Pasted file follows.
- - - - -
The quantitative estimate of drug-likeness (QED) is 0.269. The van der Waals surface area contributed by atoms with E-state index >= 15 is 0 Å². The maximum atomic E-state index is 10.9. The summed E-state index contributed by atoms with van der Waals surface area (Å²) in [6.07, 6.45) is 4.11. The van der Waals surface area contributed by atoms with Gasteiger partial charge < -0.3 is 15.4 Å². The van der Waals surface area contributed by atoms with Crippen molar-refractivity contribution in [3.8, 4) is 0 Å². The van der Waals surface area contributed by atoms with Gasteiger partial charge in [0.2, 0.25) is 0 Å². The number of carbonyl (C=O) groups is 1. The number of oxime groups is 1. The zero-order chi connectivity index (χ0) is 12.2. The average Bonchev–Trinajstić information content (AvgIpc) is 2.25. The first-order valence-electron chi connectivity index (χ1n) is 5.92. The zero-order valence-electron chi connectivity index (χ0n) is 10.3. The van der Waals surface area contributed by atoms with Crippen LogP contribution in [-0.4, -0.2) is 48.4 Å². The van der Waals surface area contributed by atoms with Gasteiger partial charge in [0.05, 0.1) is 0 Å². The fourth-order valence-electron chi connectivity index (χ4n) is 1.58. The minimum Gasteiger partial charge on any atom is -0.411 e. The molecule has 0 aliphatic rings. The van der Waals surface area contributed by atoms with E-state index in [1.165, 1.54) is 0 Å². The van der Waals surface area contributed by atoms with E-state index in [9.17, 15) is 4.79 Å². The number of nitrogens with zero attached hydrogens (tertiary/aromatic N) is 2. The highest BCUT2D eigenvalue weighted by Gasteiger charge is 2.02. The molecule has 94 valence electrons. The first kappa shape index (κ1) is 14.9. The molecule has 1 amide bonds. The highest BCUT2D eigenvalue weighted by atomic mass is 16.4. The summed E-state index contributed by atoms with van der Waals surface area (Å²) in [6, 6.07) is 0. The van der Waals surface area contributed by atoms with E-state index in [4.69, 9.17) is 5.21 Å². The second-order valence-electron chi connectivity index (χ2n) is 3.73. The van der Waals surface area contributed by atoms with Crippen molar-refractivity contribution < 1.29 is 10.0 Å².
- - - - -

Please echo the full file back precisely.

The quantitative estimate of drug-likeness (QED) is 0.269. The van der Waals surface area contributed by atoms with E-state index >= 15 is 0 Å². The maximum atomic E-state index is 10.9. The summed E-state index contributed by atoms with van der Waals surface area (Å²) in [6.07, 6.45) is 4.11. The van der Waals surface area contributed by atoms with Gasteiger partial charge < -0.3 is 15.4 Å². The van der Waals surface area contributed by atoms with Crippen molar-refractivity contribution in [3.8, 4) is 0 Å². The van der Waals surface area contributed by atoms with Gasteiger partial charge in [0.2, 0.25) is 0 Å². The number of carbonyl (C=O) groups is 1. The number of oxime groups is 1. The zero-order chi connectivity index (χ0) is 12.2. The average Bonchev–Trinajstić information content (AvgIpc) is 2.25. The first-order valence-electron chi connectivity index (χ1n) is 5.92. The zero-order valence-electron chi connectivity index (χ0n) is 10.3. The van der Waals surface area contributed by atoms with Crippen LogP contribution in [-0.4, -0.2) is 48.4 Å². The van der Waals surface area contributed by atoms with Gasteiger partial charge in [0.05, 0.1) is 0 Å². The fourth-order valence-electron chi connectivity index (χ4n) is 1.58. The minimum Gasteiger partial charge on any atom is -0.411 e. The molecule has 0 aliphatic rings. The van der Waals surface area contributed by atoms with E-state index in [1.165, 1.54) is 0 Å². The van der Waals surface area contributed by atoms with E-state index in [9.17, 15) is 4.79 Å². The number of nitrogens with zero attached hydrogens (tertiary/aromatic N) is 2. The highest BCUT2D eigenvalue weighted by Gasteiger charge is 2.02. The molecule has 94 valence electrons. The first kappa shape index (κ1) is 14.9. The molecule has 1 amide bonds. The highest BCUT2D eigenvalue weighted by atomic mass is 16.4. The summed E-state index contributed by atoms with van der Waals surface area (Å²) in [6, 6.07) is 0. The van der Waals surface area contributed by atoms with E-state index in [4.69, 9.17) is 5.21 Å². The second-order valence-electron chi connectivity index (χ2n) is 3.73. The van der Waals surface area contributed by atoms with Crippen molar-refractivity contribution < 1.29 is 10.0 Å².